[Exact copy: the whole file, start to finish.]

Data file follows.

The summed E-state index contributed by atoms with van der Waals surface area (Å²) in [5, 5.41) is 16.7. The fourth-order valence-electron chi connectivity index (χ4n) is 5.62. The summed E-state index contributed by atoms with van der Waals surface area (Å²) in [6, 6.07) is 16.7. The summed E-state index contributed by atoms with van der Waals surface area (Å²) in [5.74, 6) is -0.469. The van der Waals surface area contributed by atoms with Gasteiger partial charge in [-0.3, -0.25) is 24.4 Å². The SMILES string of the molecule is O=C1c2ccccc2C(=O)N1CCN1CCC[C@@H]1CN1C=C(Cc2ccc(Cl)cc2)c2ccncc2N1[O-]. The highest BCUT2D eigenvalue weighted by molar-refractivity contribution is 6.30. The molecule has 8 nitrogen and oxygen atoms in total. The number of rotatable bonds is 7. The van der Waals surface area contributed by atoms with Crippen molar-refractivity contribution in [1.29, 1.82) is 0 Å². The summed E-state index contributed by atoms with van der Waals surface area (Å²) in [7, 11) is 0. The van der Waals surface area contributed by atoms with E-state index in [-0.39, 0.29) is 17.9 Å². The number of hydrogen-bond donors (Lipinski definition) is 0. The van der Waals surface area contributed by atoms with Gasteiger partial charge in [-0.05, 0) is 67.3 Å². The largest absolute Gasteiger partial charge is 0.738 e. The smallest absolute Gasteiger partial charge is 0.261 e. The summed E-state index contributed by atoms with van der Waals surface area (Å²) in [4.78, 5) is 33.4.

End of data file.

The summed E-state index contributed by atoms with van der Waals surface area (Å²) in [5, 5.41) is 16.7. The fourth-order valence-electron chi connectivity index (χ4n) is 5.62. The summed E-state index contributed by atoms with van der Waals surface area (Å²) in [6, 6.07) is 16.7. The summed E-state index contributed by atoms with van der Waals surface area (Å²) in [5.74, 6) is -0.469. The van der Waals surface area contributed by atoms with Gasteiger partial charge in [-0.3, -0.25) is 24.4 Å². The SMILES string of the molecule is O=C1c2ccccc2C(=O)N1CCN1CCC[C@@H]1CN1C=C(Cc2ccc(Cl)cc2)c2ccncc2N1[O-]. The highest BCUT2D eigenvalue weighted by molar-refractivity contribution is 6.30. The molecule has 8 nitrogen and oxygen atoms in total. The number of rotatable bonds is 7. The van der Waals surface area contributed by atoms with Crippen molar-refractivity contribution in [1.29, 1.82) is 0 Å². The summed E-state index contributed by atoms with van der Waals surface area (Å²) in [7, 11) is 0. The van der Waals surface area contributed by atoms with E-state index in [-0.39, 0.29) is 17.9 Å². The number of hydrogen-bond donors (Lipinski definition) is 0. The van der Waals surface area contributed by atoms with Gasteiger partial charge in [-0.05, 0) is 67.3 Å². The largest absolute Gasteiger partial charge is 0.738 e. The smallest absolute Gasteiger partial charge is 0.261 e. The summed E-state index contributed by atoms with van der Waals surface area (Å²) in [4.78, 5) is 33.4.